Save Children’s Lives by Stopping Illicit Weapons Worldwide

Emmanuel Jal is a hip-hop artist and humanitarian, as well as a former child solider.

Emmanuel Jal is a hip-hop artist and humanitarian, as well as a former child solider.

Below is an open letter from hip-hop artist, activist and former child soldier Emmanuel Jal, urging President Barack Obama to push for a strong Arms Trade Treaty at the U.N. conference this month. This article originally appeared on the Huffington Post.

In Sudan and around the world, children are forced into warfare. Many end up as child soldiers, forced to take lives and continue the cycle of violence that they have been born into. Child soldiers are found today in as many as 20 countries.

I was one of them. I was fortunate enough to have escaped to Kenya and found another life through music. But the lives of many children are cut short before they can escape. The most difficult part of this situation is that these children do not have a choice when they are introduced, often after they have been orphaned, to a perpetual war zone and raised by the harsh reality of the violence around them.

SEE THE REST OF THIS POST

The Children Left Out of Obama’s Inaugural Speech

Photo by Dominique Aubert/AFP/Getty Images

Photo by Dominique Aubert/AFP/Getty Images

The United States is not the only country where children are facing an epidemic of gun violence. While in the U.S., we continue to grapple with the tragic reality of children who routinely face gun violence in their communities and children who increasingly are the targets of mass shootings, in other places around the world, we see the heartbreaking consequences of children who also face the daily horrors of armed conflict, many forced to become soldiers.

During Monday’s inaugural address, President Obama said:

“Our journey is not complete until all our children, from the streets of Detroit to the hills of Appalachia to the quiet lanes of Newtown, know that they are cared for, and cherished, and always safe from harm.”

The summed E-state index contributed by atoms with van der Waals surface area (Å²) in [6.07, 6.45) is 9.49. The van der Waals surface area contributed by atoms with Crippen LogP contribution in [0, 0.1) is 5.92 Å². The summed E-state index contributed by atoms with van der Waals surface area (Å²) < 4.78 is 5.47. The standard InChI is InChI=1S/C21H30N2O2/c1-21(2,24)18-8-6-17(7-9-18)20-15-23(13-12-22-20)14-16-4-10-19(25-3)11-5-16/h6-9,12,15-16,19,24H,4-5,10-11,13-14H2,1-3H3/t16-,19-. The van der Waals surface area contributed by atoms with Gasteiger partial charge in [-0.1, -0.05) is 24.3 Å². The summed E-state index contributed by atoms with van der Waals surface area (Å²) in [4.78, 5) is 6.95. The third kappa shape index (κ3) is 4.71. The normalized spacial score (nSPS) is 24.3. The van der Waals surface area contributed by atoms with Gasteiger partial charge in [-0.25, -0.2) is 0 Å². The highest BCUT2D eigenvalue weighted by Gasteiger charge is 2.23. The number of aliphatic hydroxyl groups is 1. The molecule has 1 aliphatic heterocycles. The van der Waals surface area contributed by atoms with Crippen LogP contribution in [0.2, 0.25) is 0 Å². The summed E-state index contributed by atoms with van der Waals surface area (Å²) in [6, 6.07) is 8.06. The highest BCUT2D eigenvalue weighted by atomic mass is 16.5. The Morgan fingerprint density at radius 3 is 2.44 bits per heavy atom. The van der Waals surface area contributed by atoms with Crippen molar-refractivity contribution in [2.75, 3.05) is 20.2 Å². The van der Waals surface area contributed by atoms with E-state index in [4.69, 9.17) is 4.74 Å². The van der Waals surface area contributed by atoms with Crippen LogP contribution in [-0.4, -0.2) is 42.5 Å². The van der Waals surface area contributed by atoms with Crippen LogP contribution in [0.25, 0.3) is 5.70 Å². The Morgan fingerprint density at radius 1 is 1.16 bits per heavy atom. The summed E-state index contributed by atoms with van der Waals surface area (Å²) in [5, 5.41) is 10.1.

SEE THE REST OF THIS POST

US Weapons Against Egypt Protesters

Egypt tear gas protests

Egyptian protesters help man suffering from tear gas during clashes with riot police in Cairo on November 23, 2011 (Photo MAHMUD HAMS/AFP/Getty Images)

There’s something wrong when on one hand Americans continue to stand up in support for Egyptians’ aspirations for human rights and on the other the US government supplies weapons to the very military regime that is attacking protesters.

And yet, as we approach the first anniversary of the Egyptian Jan. 25 uprising, activists are still facing attacks by military and security forces, and some of the tools the military are using bear the stamp, “Made in the USA.”

SEE THE REST OF THIS POST

US Repeatedly Shipped Arms to Egyptian Security Forces Despite Lethal Crackdown

egypt tear gas

© Nameer Galal/Demotix

The Egyptian uprising is at a crucial point.  A new cabinet is in power, a new parliament elected, but what it adds up to is all in the air, particularly with the military today making waves about how it will take a leading role in writing the new constitution.

The American reaction, both governmental and popular, hasn’t been entirely helpful.  The latest distraction is panic over whether Islamists will use their electoral power to turn Egypt into another Iran.  Nicholas Kristof today presents a compelling rebuttal as to why Egypt will not take that route.

SEE THE REST OF THIS POST